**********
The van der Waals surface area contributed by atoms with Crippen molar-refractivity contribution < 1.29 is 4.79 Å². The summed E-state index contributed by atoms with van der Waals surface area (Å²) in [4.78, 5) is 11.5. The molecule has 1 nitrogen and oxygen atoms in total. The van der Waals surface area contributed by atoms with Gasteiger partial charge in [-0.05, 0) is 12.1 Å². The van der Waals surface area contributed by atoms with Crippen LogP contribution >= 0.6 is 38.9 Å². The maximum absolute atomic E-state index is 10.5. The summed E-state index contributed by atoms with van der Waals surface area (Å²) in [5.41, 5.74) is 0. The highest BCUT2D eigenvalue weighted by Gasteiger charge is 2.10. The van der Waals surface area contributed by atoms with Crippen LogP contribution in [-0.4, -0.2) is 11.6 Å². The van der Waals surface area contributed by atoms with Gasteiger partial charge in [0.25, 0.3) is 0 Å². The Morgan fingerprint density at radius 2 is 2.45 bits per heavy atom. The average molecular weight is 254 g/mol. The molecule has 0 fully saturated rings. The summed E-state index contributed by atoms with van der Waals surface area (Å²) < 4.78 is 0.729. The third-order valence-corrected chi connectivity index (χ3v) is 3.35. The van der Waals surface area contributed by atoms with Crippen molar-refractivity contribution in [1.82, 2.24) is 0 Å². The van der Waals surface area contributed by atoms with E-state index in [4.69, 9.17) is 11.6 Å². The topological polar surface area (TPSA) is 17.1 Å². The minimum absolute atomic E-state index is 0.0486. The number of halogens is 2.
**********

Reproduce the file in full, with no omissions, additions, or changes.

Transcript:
The van der Waals surface area contributed by atoms with Crippen molar-refractivity contribution < 1.29 is 4.79 Å². The summed E-state index contributed by atoms with van der Waals surface area (Å²) in [4.78, 5) is 11.5. The molecule has 1 nitrogen and oxygen atoms in total. The van der Waals surface area contributed by atoms with Gasteiger partial charge in [-0.05, 0) is 12.1 Å². The van der Waals surface area contributed by atoms with Crippen LogP contribution >= 0.6 is 38.9 Å². The maximum absolute atomic E-state index is 10.5. The summed E-state index contributed by atoms with van der Waals surface area (Å²) in [5.41, 5.74) is 0. The highest BCUT2D eigenvalue weighted by Gasteiger charge is 2.10. The van der Waals surface area contributed by atoms with Crippen LogP contribution in [-0.4, -0.2) is 11.6 Å². The van der Waals surface area contributed by atoms with Gasteiger partial charge in [0.25, 0.3) is 0 Å². The Morgan fingerprint density at radius 2 is 2.45 bits per heavy atom. The average molecular weight is 254 g/mol. The molecule has 0 fully saturated rings. The summed E-state index contributed by atoms with van der Waals surface area (Å²) < 4.78 is 0.729. The third-order valence-corrected chi connectivity index (χ3v) is 3.35. The van der Waals surface area contributed by atoms with Crippen molar-refractivity contribution in [1.82, 2.24) is 0 Å². The van der Waals surface area contributed by atoms with E-state index in [4.69, 9.17) is 11.6 Å². The topological polar surface area (TPSA) is 17.1 Å². The minimum absolute atomic E-state index is 0.0486. The number of halogens is 2.